For those expecting to take the AstraZeneca vaccine, take note that starting October 1st 2021, the interval between the first and second dose has been reduced to just 6 weeks.
It might come across as confusing on why the Health Ministry keeps reducing the intervals between doses for AstraZeneca.
According to Health Minister Khairy Jamaluddin, the decision to reduce the vaccine interval is to provide more convenience for those who have already gotten the first dose of the AstraZeneca vaccine.
AstraZeneca has the longest interval between doses compared to other vaccines like Pfizer and Sinovac who have a 3-week interval between doses.
Furthermore, an individual is also only considered fully vaccinated two weeks after receiving their second dose.
It makes sense to reduce the interval between doses to ensure that more people become fully vaccinated faster as these days, most places in Malaysia are only allowing entry for those who have been fully vaccinated.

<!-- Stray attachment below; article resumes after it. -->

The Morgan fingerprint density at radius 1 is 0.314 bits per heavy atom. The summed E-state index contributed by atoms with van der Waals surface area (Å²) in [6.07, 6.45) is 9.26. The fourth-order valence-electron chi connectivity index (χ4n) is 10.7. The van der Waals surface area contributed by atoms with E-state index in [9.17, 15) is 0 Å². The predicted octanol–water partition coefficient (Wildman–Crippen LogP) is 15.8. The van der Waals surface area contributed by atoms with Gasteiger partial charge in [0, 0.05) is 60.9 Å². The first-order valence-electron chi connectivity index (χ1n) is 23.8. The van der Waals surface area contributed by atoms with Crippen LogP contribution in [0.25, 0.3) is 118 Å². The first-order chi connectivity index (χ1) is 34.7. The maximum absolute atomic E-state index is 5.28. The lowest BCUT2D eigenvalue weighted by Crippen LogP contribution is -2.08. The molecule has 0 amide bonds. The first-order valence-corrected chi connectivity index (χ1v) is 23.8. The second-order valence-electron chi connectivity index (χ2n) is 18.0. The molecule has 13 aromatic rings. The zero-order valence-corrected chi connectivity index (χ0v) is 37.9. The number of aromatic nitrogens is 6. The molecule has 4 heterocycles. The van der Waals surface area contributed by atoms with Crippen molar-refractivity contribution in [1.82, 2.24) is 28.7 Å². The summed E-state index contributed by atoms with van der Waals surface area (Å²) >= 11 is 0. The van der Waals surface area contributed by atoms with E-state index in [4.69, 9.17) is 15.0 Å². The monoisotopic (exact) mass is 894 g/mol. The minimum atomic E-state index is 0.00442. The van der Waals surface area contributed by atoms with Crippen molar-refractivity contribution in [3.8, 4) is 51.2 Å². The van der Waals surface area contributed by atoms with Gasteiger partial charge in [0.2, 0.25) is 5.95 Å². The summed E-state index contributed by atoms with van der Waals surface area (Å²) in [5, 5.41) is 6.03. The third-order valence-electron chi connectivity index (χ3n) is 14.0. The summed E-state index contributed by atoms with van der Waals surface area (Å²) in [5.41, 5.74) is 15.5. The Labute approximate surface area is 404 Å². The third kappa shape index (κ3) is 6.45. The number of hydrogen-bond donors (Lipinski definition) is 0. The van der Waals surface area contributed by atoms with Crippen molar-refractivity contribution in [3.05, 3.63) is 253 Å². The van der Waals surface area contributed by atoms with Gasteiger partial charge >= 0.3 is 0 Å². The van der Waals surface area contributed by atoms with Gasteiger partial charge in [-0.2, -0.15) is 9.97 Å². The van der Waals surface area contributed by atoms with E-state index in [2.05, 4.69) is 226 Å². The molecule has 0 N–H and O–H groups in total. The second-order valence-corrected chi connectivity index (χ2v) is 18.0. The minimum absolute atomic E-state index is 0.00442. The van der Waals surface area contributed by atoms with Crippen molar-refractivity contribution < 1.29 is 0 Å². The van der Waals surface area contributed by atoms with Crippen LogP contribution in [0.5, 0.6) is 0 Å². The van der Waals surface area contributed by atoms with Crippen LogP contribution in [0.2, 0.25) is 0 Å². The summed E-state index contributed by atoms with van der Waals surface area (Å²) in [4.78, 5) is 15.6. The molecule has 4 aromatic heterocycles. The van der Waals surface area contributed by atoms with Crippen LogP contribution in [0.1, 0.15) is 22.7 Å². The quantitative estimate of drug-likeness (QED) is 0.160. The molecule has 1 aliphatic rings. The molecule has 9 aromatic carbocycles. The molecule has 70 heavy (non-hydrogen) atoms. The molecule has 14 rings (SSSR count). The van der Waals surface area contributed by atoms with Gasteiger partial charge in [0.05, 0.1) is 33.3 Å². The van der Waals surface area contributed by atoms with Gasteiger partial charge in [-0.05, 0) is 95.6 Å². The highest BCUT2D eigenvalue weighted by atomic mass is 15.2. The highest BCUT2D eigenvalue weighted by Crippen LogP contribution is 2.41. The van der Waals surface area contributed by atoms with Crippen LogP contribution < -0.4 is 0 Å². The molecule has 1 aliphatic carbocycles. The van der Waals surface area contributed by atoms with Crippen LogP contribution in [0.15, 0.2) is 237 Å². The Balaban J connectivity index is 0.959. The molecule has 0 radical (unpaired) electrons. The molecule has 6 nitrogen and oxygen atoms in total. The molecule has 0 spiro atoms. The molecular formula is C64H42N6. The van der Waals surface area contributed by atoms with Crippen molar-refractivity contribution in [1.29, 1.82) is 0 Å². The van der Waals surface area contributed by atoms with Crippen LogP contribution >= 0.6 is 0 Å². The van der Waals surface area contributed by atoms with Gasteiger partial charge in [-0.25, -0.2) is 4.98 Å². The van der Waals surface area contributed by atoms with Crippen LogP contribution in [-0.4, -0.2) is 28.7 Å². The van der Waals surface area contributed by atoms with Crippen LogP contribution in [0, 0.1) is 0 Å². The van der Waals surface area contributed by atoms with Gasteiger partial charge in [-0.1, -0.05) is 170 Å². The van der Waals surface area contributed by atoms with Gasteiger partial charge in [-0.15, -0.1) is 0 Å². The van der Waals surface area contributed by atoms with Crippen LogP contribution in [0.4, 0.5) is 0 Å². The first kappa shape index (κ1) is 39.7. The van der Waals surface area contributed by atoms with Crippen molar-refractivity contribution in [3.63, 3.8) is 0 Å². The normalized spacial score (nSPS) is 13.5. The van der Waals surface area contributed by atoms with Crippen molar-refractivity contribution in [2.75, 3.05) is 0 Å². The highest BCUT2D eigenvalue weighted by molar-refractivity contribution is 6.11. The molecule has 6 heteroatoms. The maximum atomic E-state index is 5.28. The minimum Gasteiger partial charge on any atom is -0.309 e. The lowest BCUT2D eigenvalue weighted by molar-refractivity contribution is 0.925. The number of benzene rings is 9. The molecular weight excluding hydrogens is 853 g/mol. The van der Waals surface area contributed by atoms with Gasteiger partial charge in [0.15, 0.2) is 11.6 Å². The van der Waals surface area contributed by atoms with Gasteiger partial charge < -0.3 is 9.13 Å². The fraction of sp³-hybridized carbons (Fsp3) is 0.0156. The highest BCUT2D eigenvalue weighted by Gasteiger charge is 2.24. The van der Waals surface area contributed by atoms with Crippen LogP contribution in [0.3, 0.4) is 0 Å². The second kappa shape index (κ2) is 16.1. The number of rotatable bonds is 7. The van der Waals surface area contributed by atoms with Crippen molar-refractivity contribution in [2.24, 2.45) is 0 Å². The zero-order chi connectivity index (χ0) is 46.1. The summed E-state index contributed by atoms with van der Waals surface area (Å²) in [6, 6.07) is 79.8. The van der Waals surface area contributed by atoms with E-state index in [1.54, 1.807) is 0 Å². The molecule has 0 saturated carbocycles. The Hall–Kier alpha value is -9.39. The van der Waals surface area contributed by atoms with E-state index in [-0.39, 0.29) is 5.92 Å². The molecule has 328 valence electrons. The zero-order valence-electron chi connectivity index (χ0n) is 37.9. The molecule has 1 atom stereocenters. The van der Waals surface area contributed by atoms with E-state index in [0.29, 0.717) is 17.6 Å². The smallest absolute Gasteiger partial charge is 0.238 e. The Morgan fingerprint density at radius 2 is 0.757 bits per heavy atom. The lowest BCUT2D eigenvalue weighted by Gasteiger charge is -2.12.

When people first started receiving the AstraZeneca vaccine back in May, the interval period between the first dose and the second dose was set at 12 weeks as it offered a higher 82.4% efficacy rate.
However in July, the interval was reduced down to 9 weeks due to the high number of Covid-19 cases in order to allow more people to get vaccinated faster.
The World Health Organisation (WHO) recommends an interval of 8 to 12 weeks between doses for AstraZeneca as longer dose intervals are associated with greater vaccine efficacy.
However, the Ministry of Health has stated that a shorter interval of 28 days may be observed when rapid protection is required.
With Malaysia still recording high numbers of Covid-19 cases daily, this change might help quicken the pace of getting more people vaccinated at a faster rate. Hopefully, the shortened interval also proves to be just as effective in providing protection against the virus.
What do you think? Do you think it's a good idea that the Health Ministry is reducing the interval between doses for AstraZeneca? Are you concerned that it might not be as effective? At the end of the day, as long as we are fully equipped with both doses, we are ultimately safer than anyone who has not received any doses yet.
*Sources: Visual and Reference Credits to Social Media, SoyaCincau & various cross-references for context.